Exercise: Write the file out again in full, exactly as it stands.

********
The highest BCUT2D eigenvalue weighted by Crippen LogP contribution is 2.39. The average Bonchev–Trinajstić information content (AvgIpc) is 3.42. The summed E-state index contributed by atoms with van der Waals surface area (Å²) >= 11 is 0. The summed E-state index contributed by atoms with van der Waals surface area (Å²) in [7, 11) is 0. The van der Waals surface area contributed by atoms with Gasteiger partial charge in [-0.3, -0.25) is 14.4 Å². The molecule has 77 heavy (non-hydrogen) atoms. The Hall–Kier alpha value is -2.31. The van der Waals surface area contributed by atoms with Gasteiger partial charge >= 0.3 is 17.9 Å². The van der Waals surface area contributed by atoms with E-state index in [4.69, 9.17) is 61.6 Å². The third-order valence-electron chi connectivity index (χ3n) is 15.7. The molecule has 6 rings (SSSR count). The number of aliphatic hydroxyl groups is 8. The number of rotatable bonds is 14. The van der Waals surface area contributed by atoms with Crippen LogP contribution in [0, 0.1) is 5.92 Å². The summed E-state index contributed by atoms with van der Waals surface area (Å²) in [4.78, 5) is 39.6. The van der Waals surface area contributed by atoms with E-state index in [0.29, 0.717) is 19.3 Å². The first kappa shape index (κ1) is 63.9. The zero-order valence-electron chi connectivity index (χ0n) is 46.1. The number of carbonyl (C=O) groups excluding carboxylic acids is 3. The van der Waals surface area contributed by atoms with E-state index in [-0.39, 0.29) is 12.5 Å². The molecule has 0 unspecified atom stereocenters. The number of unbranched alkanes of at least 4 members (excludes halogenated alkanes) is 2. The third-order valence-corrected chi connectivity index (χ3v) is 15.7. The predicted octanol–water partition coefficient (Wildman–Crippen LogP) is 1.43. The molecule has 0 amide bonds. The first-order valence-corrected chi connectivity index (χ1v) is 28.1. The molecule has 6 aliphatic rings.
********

The highest BCUT2D eigenvalue weighted by Crippen LogP contribution is 2.39. The average Bonchev–Trinajstić information content (AvgIpc) is 3.42. The summed E-state index contributed by atoms with van der Waals surface area (Å²) >= 11 is 0. The summed E-state index contributed by atoms with van der Waals surface area (Å²) in [7, 11) is 0. The van der Waals surface area contributed by atoms with Gasteiger partial charge in [-0.3, -0.25) is 14.4 Å². The molecule has 77 heavy (non-hydrogen) atoms. The Hall–Kier alpha value is -2.31. The van der Waals surface area contributed by atoms with Gasteiger partial charge >= 0.3 is 17.9 Å². The van der Waals surface area contributed by atoms with E-state index in [4.69, 9.17) is 61.6 Å². The third-order valence-electron chi connectivity index (χ3n) is 15.7. The molecule has 6 rings (SSSR count). The number of aliphatic hydroxyl groups is 8. The number of rotatable bonds is 14. The van der Waals surface area contributed by atoms with Crippen LogP contribution in [0, 0.1) is 5.92 Å². The summed E-state index contributed by atoms with van der Waals surface area (Å²) in [4.78, 5) is 39.6. The van der Waals surface area contributed by atoms with E-state index in [0.29, 0.717) is 19.3 Å². The first kappa shape index (κ1) is 63.9. The zero-order valence-electron chi connectivity index (χ0n) is 46.1. The number of carbonyl (C=O) groups excluding carboxylic acids is 3. The van der Waals surface area contributed by atoms with E-state index in [-0.39, 0.29) is 12.5 Å². The molecule has 0 unspecified atom stereocenters. The number of unbranched alkanes of at least 4 members (excludes halogenated alkanes) is 2. The third-order valence-corrected chi connectivity index (χ3v) is 15.7. The predicted octanol–water partition coefficient (Wildman–Crippen LogP) is 1.43. The molecule has 0 amide bonds. The first-order valence-corrected chi connectivity index (χ1v) is 28.1. The molecule has 6 aliphatic rings.